Kate Anderson is a Senior Engineer and Modeling and Analysis Group Manager at the National Renewable Energy Laboratory (NREL). Since joining NREL in 2008, Kate has supported partners in deploying clean energy through techno-economic modeling and analysis of energy efficiency, renewable energy, storage, and microgrid opportunities. Kate is the program lead for the development of NREL’s REopt model, used to evaluate cost-optimal selection and sizing of behind-the-meter energy assets for grid-connected and off-grid energy systems. She also leads NREL research to quantify and value energy resilience. Prior to joining NREL, Kate launched satellites as a captain in the Air Force. Kate has a B.S. in Aerospace Engineering from MIT, an M.S. in Renewable Energy Systems Technology from Loughborough University, and an MBA from the University of New Mexico.
What inspired you to work in STEM?
Growing up, I wanted to be an astronaut. I received a scholarship from the Air Force to study aerospace engineering at MIT, and, after graduating, I spent four years as an Air Force officer in New Mexico, launching satellites and conducting missile defense system tests. While there, I became interested in green building. New Mexico has a long history of green building, from adobe to strawbale to earthships. Earthships are passive solar houses made of recycled materials, designed to generate their own power, grow their own food, and collect their own water. This idea of self-sufficiency and minimizing impact on the earth resonated with me. It led me to a master’s program in renewable energy, and then to my job at NREL.
What excites you about your work at the Energy Department?
I think we’re addressing the most important issue facing our world today. What we do over the next 30 years may determine the future of the planet. It’s really exciting to be part of the transformation of our energy system. I love that I get to work with 2,000 of the smartest, most passionate people I know, all driven by the same mission to save the world.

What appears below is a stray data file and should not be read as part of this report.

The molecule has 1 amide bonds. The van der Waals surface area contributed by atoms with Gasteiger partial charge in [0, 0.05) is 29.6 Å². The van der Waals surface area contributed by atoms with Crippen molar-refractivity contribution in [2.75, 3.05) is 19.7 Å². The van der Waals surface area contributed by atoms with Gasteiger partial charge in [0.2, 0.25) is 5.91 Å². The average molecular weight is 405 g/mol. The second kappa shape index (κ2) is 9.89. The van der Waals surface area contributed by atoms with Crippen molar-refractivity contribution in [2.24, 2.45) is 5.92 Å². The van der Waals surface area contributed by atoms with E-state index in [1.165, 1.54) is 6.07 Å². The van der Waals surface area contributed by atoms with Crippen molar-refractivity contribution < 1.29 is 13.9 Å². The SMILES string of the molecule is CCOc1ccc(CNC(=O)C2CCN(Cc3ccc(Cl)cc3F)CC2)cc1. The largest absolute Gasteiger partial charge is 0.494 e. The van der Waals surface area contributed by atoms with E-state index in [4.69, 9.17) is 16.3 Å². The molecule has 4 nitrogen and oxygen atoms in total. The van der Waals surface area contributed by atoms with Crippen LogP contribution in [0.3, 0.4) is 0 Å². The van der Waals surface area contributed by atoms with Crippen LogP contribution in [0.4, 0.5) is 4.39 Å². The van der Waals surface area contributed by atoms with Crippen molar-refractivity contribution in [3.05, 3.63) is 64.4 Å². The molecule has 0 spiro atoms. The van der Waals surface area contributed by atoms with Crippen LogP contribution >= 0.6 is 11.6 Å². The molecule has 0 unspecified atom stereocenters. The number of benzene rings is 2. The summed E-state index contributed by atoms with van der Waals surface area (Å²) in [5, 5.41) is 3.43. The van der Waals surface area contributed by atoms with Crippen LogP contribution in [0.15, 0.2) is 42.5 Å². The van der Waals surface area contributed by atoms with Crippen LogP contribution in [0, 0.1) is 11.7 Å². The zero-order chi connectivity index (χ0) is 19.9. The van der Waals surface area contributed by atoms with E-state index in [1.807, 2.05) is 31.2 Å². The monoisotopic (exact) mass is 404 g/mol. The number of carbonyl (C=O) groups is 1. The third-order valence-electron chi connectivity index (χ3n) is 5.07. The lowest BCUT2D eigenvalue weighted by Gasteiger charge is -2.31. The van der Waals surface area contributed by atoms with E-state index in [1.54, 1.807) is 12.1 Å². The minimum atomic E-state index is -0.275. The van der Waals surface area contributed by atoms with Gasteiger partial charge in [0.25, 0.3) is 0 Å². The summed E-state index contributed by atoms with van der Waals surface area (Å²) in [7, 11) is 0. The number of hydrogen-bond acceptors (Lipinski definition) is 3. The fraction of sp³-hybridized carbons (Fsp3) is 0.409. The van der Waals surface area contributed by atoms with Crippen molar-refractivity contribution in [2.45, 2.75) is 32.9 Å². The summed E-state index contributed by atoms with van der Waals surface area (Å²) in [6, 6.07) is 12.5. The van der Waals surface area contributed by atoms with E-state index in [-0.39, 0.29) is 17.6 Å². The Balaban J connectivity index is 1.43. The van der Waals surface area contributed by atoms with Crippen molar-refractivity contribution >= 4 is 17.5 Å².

How can our country engage more women, girls, and other underrepresented groups in STEM?
I think we need to start early, and make sure girls in elementary, middle, and high school know that STEM is a career field for women. Highlighting girls’ and womens’ achievements in math and science will help dispel stereotypes that men are better at science and exposing girls to successful female role models will help girls see that people like them can be successful in these fields too.
Do you have tips you'd recommend for someone looking to enter your field of work?
This is a really exciting time to be in the energy industry. We are facing the greatest challenge of our time, and we need all the smart, passionate people we can get to meet this challenge. Internships at the national labs are a great way to learn about all of the work going on and get your foot in the door. While many roles are in science and engineering, we need a wide range of expertise in areas including policy, finance, planning, behavioral economics, and communications to make this energy transition possible. I’d suggest reaching out to people working in areas you’re interested in to learn about what they do and what skills they find important in their work.
When you have free time, what are your hobbies?
I spend a lot of time hiking and rock climbing with my family and friends. We travel around the world to climb, but some of the most beautiful places I’ve been are right here at home. I’m also pursuing a Ph.D, so that takes up most of my free time!
Learn more about our programs & resources for women and girls in STEM at http://www.energy.gov/women